Gov. Deval Patrick is trying to make sure one of his pet projects doesn’t suffer an embarrassing shortfall, sending a budget amendment back to Beacon Hill that would give the Massachusetts Life Sciences Center a $10 million transfer and a shot at $20 million.
The Commonwealth’s 2010 fiscal budget, which passed through the Legislature last week, slashed funding for the quasi-public agency’s investment fund by 60 percent. And because the Life Sciences Investment Act tied those funds to a “net-consolidated surplus” for 2009, a dubious prospect at best, the center could be left with no discretionary funds at all in just the second year of its existence.
But Patrick sent an amendment back to the House and Senate yesterday as part of his 2010 fiscal year budget that would transfer $10 million directly into the coffers of the Life Science Center, regardless of whether there’s a surplus, according to Cyndi Roy, communications director for the Executive Office for Administration and Finance.
Roy told MassDevice that Patrick’s maneuver gives the Life Sciences Center a chance to recoup almost all of the discretionary funds that were clipped in the last two years. Language in the amendment stipulates that in the event of a surplus, the center gets up to $10 million more for investment activity, bringing the potential total to $20 million.
The life sciences act, billed as a 10-year, $1 billion initiative, is actually four different funding pools, most consisting of tax breaks for infrastructure improvements and capital spending. But there’s a $25 million annual discretionary fund the center uses to make direct investments in small and mid-sized companies in the medical device, pharmaceutical and biotech sectors. Last year, amid an unprecedented economic crisis, the investment fund was cut 40 percent to $15 million.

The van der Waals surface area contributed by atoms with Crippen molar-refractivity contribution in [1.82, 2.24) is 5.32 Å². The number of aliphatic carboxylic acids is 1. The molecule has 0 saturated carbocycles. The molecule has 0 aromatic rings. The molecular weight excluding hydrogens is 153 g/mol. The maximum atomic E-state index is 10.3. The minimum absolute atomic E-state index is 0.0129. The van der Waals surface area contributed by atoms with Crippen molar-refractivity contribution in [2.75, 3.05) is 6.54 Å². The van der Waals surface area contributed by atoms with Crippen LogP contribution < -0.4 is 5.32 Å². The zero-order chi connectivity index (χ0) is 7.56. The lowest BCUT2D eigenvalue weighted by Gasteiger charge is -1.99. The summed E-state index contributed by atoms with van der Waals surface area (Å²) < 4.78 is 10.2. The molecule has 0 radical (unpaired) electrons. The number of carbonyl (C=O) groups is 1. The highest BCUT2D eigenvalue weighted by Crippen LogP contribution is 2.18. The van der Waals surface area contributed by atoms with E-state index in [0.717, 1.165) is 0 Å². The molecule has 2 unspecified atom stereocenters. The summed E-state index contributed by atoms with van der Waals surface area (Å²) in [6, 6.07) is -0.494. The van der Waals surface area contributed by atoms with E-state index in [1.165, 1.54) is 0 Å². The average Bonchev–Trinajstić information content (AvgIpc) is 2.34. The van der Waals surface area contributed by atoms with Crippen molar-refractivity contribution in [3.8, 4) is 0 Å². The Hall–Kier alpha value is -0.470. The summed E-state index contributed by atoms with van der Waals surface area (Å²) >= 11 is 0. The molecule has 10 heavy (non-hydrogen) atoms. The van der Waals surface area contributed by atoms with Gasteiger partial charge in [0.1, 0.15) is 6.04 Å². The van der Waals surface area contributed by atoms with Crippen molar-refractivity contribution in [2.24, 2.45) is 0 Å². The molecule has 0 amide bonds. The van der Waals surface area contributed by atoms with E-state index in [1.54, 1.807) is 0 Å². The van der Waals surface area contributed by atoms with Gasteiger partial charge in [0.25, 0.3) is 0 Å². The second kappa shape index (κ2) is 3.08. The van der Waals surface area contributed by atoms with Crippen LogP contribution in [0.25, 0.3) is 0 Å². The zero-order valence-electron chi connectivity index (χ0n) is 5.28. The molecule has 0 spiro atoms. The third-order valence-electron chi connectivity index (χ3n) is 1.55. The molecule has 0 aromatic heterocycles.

Losing the discretionary fund would be a big blow to one of Patrick’s signature economic development efforts. Aside from a few big initiatives the center funded, such as the Wood’s Hole Marine Biology Lab and a Framingham wastewater treatment plant to help Genzyme expand its facilities there, all of its other programs were paid for using the discretionary fund.
Those programs include a two-year, $7.4 million commitment to help Organogenesis expand its Canton facility and more than $3 million in “Accelerator” loans handed out to a handful of companies in May.
But, Roy cautioned, there’s no guarantee the center will get its funding, as the Legislature still has a chance to vote down Patrick’s proposed amendment before the end of the calendar year.